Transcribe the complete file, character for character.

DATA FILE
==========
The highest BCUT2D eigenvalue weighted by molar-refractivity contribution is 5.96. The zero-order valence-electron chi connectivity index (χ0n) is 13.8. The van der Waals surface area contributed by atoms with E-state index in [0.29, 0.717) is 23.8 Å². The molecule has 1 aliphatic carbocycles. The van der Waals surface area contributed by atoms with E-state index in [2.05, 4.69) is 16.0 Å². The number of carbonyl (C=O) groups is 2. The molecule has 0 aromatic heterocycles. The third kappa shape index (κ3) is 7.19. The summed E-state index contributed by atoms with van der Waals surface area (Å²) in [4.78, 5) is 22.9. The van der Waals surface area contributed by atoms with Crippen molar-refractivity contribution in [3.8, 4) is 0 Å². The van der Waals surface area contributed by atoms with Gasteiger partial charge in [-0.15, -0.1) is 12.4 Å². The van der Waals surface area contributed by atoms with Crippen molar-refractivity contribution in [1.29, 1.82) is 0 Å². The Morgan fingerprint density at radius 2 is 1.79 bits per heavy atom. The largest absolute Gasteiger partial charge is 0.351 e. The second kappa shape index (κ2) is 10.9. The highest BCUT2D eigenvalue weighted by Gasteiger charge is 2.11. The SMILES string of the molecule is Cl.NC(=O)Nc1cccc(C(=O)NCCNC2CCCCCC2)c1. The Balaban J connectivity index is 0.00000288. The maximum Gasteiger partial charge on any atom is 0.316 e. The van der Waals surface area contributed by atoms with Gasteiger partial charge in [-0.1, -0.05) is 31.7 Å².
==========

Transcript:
The highest BCUT2D eigenvalue weighted by molar-refractivity contribution is 5.96. The zero-order valence-electron chi connectivity index (χ0n) is 13.8. The van der Waals surface area contributed by atoms with E-state index in [0.29, 0.717) is 23.8 Å². The molecule has 1 aliphatic carbocycles. The van der Waals surface area contributed by atoms with E-state index in [2.05, 4.69) is 16.0 Å². The number of carbonyl (C=O) groups is 2. The molecule has 0 aromatic heterocycles. The third kappa shape index (κ3) is 7.19. The summed E-state index contributed by atoms with van der Waals surface area (Å²) in [4.78, 5) is 22.9. The van der Waals surface area contributed by atoms with Crippen molar-refractivity contribution in [3.8, 4) is 0 Å². The van der Waals surface area contributed by atoms with Gasteiger partial charge in [-0.15, -0.1) is 12.4 Å². The van der Waals surface area contributed by atoms with Crippen molar-refractivity contribution in [1.29, 1.82) is 0 Å². The Morgan fingerprint density at radius 2 is 1.79 bits per heavy atom. The largest absolute Gasteiger partial charge is 0.351 e. The second kappa shape index (κ2) is 10.9. The highest BCUT2D eigenvalue weighted by Gasteiger charge is 2.11. The SMILES string of the molecule is Cl.NC(=O)Nc1cccc(C(=O)NCCNC2CCCCCC2)c1. The Balaban J connectivity index is 0.00000288. The maximum Gasteiger partial charge on any atom is 0.316 e. The van der Waals surface area contributed by atoms with Gasteiger partial charge in [-0.1, -0.05) is 31.7 Å².